first night

Jerusalem

Sophie Williams is blown away by Thrust Stage's production of 'Jerusalem'

 

Jerusalem is a Jez Butterworth’s ‘in yer face’ comedy that became a sell-out sensation on its London debut in 2009.  It is a play rich in wit and sparkling dialogue but it’s a certainly challenge to pull off - being three hours long, dialogue-heavy and moving at a leisurely pace. Action is sparse save for character interactions, so there is immense pressure on every member of the (relatively small) cast to hold the audience’s attention. Would Thrust Stage do justice to this controversial masterpiece and replicate its success here in Durham?

 

Set in rural Wiltshire, the Jerusalem takes place over a single day at the annual County fair. It centres on Johnny ‘Rooster’ Byron: a crass, mendacious yet strangely endearing gypsy and drug-dealer, who surrounds himself with party-hard youths. Those who are sensitive to swearing be warned – there is effing and blinding in abundance, along with an unsparing use of the ‘c-word’! It’s all part of the shock factor, however, there are plenty of laughs and surprises in store, so don’t be put off!

 

Attention to detail in the acting was just astonishing. Every cast member, without exception, played their part with gusto, and seemed very conscious of their character’s body language and movement about the stage. There were a couple of occasions where a line was a little quiet or muffled, probably owing to the thickness of the authentic and consistent Westcountry accents (as a native to Cornwall I can verify this!) For the most part, however, everyone projected himself or herself well.

 

Michael Forde was absolutely flawless as the gregarious protagonist, and utterly convincing in capturing Rooster’s multifaceted personality. Equally brilliant was Joe Skelton in his role as Ginger, Rooster’s skeptical yet doggedly loyal companion, and he sustained amazing charisma and energy throughout the show. Alex Morgan was particularly amusing as the eccentric Professor, and special mention must also go to Daniel Brown in the role of Marky, who stole the show somewhat from the elder thespians! Heather Cave as Phaedra sang beautifully, and her dance with Rooster in the third act is especially poignant, contrasting well against the menacing Troy (played by Xander Drury).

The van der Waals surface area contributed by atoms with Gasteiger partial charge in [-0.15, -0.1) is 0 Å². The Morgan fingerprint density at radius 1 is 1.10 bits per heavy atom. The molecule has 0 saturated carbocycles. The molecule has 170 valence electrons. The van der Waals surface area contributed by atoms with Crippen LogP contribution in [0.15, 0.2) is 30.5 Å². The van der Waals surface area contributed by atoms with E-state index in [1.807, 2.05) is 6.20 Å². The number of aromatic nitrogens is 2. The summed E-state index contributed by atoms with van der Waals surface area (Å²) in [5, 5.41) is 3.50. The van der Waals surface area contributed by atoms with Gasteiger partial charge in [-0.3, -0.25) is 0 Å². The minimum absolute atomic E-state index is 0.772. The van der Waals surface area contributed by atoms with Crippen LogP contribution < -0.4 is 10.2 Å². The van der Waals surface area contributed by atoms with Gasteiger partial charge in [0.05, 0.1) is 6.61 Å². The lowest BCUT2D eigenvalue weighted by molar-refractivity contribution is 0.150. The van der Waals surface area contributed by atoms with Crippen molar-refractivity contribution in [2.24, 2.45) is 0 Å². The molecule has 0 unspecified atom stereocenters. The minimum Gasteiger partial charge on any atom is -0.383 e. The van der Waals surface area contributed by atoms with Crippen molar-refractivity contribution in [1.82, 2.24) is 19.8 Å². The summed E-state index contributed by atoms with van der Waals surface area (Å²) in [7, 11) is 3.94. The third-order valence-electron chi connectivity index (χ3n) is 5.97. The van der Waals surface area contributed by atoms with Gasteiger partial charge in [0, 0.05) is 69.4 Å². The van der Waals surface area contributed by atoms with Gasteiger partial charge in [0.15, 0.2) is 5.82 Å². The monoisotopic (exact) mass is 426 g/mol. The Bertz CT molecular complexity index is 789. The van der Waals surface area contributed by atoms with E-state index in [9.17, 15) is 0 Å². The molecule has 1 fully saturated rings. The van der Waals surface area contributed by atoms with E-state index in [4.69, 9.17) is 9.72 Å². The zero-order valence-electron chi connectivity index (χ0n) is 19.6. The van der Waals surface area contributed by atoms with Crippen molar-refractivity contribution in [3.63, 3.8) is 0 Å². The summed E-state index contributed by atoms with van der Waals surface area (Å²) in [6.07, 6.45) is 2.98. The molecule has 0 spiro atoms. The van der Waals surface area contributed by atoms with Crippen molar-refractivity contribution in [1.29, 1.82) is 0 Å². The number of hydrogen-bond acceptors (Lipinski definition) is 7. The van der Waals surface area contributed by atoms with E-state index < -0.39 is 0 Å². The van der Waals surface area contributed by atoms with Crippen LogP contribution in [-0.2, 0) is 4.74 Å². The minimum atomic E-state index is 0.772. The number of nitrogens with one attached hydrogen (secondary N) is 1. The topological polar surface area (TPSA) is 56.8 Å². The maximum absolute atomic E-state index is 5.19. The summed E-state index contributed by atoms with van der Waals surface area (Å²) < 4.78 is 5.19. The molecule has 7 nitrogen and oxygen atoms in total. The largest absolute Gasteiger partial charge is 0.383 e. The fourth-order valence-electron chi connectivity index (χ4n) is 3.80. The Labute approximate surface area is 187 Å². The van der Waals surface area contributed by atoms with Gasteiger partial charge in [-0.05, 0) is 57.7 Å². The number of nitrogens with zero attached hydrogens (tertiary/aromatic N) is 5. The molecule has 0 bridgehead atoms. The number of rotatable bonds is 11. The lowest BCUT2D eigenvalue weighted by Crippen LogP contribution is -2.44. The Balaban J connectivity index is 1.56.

A lot of care and effort has clearly gone into the technical aspects of the show too. The sound effects and music worked well and the set itself is incredible. The stage is covered in real turf, littered with a LOT of props it’s a wonder the actors manage not to trip over anything! The ‘caravan’ in particular is a work of art, and there’s even a live goldfish! The result is a very immersive experience that will make you feel as though you really are in a copse of ‘Rooster’s Wood’ rather than the Assembly Rooms!

 

It is not often that a reviewer has the privilege or pleasure of witnessing a performance so polished that there is almost nothing to criticise. This, however, was one of those times. Thrust Stage truly has a tour-de-force of talent that kept the audience hooked from start to finish. Hats off to Dann and producers Meade and Hunter - Jerusalem is without doubt the most impressive piece of theatre I’ve seen in my three years at Durham and if you only go to one show this year, make sure it’s this one! 

29 November 2013

The views expressed in the reviews and comments on this page are those of the reviewer, and are not representative of the views of DST or Durham University.
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